• BigFED

    In the late 1960’s. I was a Reserve Deputy on a Kansas Sheriff’s office. As I was being shown around the station, they opened the armory and the first things I saw were two Model 50 Reisings. The next thing was a Thompson 1928.

    • Old Vet

      When I was LEO in Mo. in the 70’s our Corporal’s car had the Army style trunk box with our 1928’s in it. They were never brought out in my time that I remember. I drove slot a couple of times and I guess secretly I had hoped for an “incident” that would require bringing those puppies out of that magic box. Now I think about how bad that situation would have had to have been and it scares me….haha

  • jcitizen

    In the ’70s we called that the poor man’s machine gun. They were treated with such disdain that nobody would buy them, and the prices were ridiculously cheap. It is hard to believe a West Hurley M1928 Thompson only cost 425 dollars back then, Them was the days!1

  • Carl_N_Brown

    I looked at a Reising Rewat in 1985 and could not see paying more in Form 4 transfer tax ($200) than the vendor was asking for the gun, a registered DEWAT that had been reactivated. It was the only WWII SMG in my price range, other than a kit built Sten. Then came the 1986 Hughes Amendment freezing the NFA registry ….

    Reading U.S. proving ground tests on the Reising, I learned that the Reising’s accuracy was great on semi-auto; field strip disassembly and reassembly time compared to Marlin UD42, Thompson M1928A1 and British Sten Mark II was horrible. What is a big red flag: none of the testers could disassemble and reassemble the Reising blindfolded.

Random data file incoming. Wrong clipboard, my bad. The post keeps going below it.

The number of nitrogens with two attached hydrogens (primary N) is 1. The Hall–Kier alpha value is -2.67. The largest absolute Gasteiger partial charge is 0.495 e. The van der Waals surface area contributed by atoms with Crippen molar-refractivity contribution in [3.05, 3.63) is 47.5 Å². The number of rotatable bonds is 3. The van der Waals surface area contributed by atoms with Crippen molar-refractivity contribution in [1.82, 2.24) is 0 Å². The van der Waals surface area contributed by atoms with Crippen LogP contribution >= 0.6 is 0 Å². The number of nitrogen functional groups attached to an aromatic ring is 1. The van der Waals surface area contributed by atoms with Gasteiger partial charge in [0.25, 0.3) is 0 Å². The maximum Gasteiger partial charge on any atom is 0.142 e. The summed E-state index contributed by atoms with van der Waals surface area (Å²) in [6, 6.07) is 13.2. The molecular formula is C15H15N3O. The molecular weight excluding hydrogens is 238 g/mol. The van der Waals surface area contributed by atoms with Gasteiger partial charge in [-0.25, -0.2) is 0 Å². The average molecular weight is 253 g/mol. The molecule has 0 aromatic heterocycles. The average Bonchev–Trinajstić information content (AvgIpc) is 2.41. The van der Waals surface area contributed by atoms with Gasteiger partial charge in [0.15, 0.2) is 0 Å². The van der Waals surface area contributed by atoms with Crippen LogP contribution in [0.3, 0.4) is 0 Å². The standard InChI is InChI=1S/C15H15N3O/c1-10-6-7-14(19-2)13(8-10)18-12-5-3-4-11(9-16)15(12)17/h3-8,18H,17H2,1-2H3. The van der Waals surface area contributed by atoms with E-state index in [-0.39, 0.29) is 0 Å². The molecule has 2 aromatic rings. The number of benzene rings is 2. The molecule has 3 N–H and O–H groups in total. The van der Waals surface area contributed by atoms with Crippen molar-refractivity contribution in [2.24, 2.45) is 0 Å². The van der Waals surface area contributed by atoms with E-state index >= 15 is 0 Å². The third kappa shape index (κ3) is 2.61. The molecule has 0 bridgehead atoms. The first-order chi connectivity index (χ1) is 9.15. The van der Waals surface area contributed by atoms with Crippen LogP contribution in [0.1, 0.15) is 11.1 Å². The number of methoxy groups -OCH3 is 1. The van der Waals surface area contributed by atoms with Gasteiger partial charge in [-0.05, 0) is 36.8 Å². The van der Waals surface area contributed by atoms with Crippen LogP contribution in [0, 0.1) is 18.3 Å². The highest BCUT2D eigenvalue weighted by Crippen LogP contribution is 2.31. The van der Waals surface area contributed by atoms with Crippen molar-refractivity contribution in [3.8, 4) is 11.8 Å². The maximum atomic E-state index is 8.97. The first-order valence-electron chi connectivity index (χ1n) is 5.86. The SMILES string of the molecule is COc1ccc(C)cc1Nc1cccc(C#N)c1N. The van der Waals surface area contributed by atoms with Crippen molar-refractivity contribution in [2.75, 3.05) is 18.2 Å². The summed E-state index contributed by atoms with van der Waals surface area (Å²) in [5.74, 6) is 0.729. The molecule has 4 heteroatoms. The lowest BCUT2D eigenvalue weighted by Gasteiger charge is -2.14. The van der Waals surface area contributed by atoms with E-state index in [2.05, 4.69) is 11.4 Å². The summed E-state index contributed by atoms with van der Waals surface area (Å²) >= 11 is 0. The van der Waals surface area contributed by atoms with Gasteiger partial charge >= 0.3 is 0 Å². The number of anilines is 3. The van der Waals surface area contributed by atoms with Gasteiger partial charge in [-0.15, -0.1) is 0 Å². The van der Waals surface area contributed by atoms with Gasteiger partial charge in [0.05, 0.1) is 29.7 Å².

Bad points: Lotsa small separate parts, complicated design, and the internal parts were hand fitted in manufacture, not all made to the same spec interchangeable without fitting. There is no empty space in the action for fouling or dirt to be pushed out of the way. Issuing that weapon to U.S. Marines who were fighting in salt water, sand and mud in the south Pacific was stupidity (or desperation). White glove inspection clean the Reising works and would be better than a broomstick with a bayonet until it stopped shooting. Must have been desperation.

    I have read about a few sets of people who used the Reising successfully:
    _ police who have an armorer to maintain the guns in perfect condition to be issued as needed for brief guard or riot duty;
    _ Army commandos for raids of less than 48 hours duration (compared to an 11 pound Thompson, a 6.2 pound M55 allowed one to carry 5 pounds less or 5 pounds more of something else);
    _ Marines assigned to ships for duties like guarding POWs.

    Just an old gun buff who misspemdt his youth browsing WHB Smith “Small Arms of the World” in the 1950s and 1960s.